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Trial registered on ANZCTR

Registration number
Ethics application status
Date submitted
Date registered
Date last updated
Date data sharing statement initially provided
Date results information initially provided
Type of registration
Prospectively registered

Titles & IDs
Public title
Proton Pump Inhibitors vs. Histamine-2 REceptor Blockers for Ulcer Prophylaxis Therapy in the Intensive Care Unit
Scientific title
A multi-centre, cluster randomised, crossover, registry trial comparing the safety and efficacy of proton pump inhibitors with histamine-2 receptor blockers for ulcer prophylaxis in intensive care patients requiring invasive mechanical intervention.
Secondary ID [1] 288888 0
Universal Trial Number (UTN)
Trial acronym
Linked study record

Health condition
Health condition(s) or problem(s) studied:
Critical illness 298190 0
Mechanical ventilation 298191 0
Ulcer prophylaxis 298192 0
Condition category
Condition code
Oral and Gastrointestinal 298352 298352 0 0
Other diseases of the mouth, teeth, oesophagus, digestive system including liver and colon

Study type
Description of intervention(s) / exposure
Study treatment is open label Proton Pump Inhibitors (PPIs) vs. Histamine-2 Receptor Blockers (H2RBs) as the default routine therapy for ulcer prophylaxis. Each study ICU will use PPIs or H2RBs as routine therapy for a period of six months. At the end of this six month period, the ICU will then swap to the opposite routine ulcer prophylaxis strategy which will then be used for the next six months. The specific PPI or H2RB, dose, mode of administration and duration of study treatment will be the individual ICU clinician’s decision or until the patient is discharged from ICU (whichever is shorter). The PPI and H2RBs will be given as per routine medication (usually by the ICU nurse). Study treatment will only be administered in situations where the treating clinician believes ulcer prophylaxis is in the patient’s best interests and, irrespective of the treatment assigned to the ICU, either a PPI or an H2RB can be used for an individual patient, if the treating clinician believes that a particular treatment is indicated. Intervention adherence will not be checked for individual patients; however once a month, at a set time, stress ulcer prophylaxis use will be recorded for all mechanically ventilated patients.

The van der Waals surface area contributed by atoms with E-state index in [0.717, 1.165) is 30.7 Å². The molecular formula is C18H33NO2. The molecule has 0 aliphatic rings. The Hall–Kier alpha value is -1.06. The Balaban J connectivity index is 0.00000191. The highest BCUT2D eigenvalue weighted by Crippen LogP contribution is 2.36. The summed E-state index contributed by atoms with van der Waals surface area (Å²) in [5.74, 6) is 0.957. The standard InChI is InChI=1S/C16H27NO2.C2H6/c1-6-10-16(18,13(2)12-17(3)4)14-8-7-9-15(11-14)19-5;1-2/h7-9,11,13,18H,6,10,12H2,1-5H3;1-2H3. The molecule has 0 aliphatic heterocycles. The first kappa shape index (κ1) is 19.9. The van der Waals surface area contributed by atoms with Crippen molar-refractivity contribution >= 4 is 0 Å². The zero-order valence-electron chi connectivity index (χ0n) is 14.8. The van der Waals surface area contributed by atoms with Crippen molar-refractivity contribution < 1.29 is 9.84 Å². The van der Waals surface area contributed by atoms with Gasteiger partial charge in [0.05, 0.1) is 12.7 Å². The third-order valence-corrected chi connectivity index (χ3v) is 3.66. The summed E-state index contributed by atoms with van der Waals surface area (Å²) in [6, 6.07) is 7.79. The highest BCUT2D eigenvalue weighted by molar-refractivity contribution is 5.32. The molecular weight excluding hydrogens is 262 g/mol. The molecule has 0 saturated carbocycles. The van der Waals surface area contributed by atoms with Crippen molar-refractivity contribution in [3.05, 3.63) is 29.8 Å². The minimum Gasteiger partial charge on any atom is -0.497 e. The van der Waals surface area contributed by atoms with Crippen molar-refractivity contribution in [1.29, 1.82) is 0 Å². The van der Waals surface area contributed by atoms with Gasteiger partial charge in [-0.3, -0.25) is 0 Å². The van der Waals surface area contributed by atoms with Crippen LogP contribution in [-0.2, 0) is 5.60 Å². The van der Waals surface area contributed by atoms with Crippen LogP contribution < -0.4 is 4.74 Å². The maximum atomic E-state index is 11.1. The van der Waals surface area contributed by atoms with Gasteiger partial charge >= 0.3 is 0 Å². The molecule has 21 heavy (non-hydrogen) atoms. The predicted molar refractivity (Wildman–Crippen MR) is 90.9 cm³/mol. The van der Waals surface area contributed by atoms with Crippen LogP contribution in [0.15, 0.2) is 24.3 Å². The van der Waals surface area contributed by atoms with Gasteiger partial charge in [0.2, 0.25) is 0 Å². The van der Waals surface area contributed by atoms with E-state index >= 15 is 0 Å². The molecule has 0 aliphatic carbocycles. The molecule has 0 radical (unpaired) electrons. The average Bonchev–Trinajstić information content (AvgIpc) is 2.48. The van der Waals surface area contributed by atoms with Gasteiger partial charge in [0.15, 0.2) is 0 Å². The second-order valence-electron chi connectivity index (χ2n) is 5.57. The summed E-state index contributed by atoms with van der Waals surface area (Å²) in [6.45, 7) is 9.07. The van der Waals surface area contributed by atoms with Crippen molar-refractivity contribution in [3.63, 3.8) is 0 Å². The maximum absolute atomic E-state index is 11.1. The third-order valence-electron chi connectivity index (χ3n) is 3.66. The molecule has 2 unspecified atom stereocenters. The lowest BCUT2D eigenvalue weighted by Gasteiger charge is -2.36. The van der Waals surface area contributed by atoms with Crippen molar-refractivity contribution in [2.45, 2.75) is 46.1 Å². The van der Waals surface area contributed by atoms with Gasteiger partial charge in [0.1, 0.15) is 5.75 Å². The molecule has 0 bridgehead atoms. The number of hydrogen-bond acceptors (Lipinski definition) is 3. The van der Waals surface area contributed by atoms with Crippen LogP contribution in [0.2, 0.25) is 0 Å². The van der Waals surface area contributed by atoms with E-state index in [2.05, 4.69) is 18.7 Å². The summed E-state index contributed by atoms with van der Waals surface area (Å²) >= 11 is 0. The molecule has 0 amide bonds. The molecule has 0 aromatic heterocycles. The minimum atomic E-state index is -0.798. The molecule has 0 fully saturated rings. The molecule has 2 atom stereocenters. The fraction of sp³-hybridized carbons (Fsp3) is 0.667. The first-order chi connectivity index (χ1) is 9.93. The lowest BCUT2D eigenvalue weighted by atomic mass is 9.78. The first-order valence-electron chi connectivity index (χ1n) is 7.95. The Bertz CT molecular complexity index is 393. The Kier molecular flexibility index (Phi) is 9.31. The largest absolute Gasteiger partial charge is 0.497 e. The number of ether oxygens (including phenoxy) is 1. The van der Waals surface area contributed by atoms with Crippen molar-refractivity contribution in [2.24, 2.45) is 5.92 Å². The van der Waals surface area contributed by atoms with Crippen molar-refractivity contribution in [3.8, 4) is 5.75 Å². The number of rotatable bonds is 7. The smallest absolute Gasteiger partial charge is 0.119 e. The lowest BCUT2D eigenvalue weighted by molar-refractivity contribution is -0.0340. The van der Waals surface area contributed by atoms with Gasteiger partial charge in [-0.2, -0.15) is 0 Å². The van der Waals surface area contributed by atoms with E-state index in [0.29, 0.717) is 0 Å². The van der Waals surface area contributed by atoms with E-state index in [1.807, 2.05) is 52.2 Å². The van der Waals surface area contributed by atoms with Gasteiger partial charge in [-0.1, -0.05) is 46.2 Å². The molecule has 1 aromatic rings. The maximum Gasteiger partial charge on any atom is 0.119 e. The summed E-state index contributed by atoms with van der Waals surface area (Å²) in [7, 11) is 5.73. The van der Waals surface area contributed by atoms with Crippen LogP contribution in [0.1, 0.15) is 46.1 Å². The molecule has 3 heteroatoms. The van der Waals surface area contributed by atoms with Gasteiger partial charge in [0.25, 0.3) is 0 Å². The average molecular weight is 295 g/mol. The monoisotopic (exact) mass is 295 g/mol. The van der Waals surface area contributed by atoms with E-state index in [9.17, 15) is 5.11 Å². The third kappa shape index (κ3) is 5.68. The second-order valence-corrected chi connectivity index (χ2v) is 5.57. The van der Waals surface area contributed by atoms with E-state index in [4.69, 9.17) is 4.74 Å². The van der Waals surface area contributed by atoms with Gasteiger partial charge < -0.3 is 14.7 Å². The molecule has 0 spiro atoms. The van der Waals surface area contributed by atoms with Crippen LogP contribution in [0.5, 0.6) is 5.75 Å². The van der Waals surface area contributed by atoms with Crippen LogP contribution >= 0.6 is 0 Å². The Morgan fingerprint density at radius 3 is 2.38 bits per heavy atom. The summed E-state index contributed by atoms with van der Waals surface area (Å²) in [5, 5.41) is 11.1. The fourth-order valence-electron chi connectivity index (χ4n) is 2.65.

Intervention code [1] 294345 0
Intervention code [2] 294450 0
Treatment: Drugs
Comparator / control treatment
We are comparing PPIs with H2RBs. Both medications are considered standard treatment for ulcer prophylaxis in mechanically ventilated ICU patients, so neither is considered to be the control.
Control group

Primary outcome [1] 297828 0
In-hospital mortality
Timepoint [1] 297828 0
Censoring of all study end points will apply at the time of hospital discharge following the index ICU admission or at 90 days (whichever is earlier).
Secondary outcome [1] 322349 0
Upper gastrointestinal bleeding (new clinically significant upper GI bleeding developing as a complication in ICU).
Clinically significant upper GI bleeding is defined as: overt GI bleeding (eg. haematemesis, malaena or frank blood in the nasogastric tube or upper GI endoscopy)
AND 1 or more of the following features within 24 hours of GI bleeding: 1) spontaneous drop of systolic, mean arterial pressure or diastolic blood pressure of 20 mmHg or more, 2) start of vasopressor or a 20% increase in vasopressor dose 3) decrease in haemoglobin of at least 20 g/L or 4) transfusion of 2 units of packed red blood cells or more).
Timepoint [1] 322349 0
Censored at 90 days
Secondary outcome [2] 322350 0
Clostridium difficile infection rates.
Clostridium difficile infections are defined as toxin-positive or culture-positive stool samples collected during an ICU admission (excluding any patients who had positive tests from specimens collected prior to ICU admission).
Timepoint [2] 322350 0
Censored at 90 days
Secondary outcome [3] 322351 0
Hours of mechanical ventilation (where available)
Timepoint [3] 322351 0
Index ICU admission
Secondary outcome [4] 322352 0
ICU length of stay, which will be obtained from the ANZICS APD.
Timepoint [4] 322352 0
Index ICU admission
Secondary outcome [5] 322353 0
Hospital length of stay, which will be obtained from the ANZICS APD.
Timepoint [5] 322353 0
Hospital length of stay for index ICU admission

Key inclusion criteria
All patients aged 18 years or older who are mechanically ventilated within 24 hours of ICU admission.
Minimum age
18 Years
Maximum age
No limit
Both males and females
Can healthy volunteers participate?
Key exclusion criteria
Patients who are admitted to ICU with upper GI bleeding (APACHE III admission diagnostic codes 303, 305, and 1403)

Study design
Purpose of the study
Allocation to intervention
Randomised controlled trial
Procedure for enrolling a subject and allocating the treatment (allocation concealment procedures)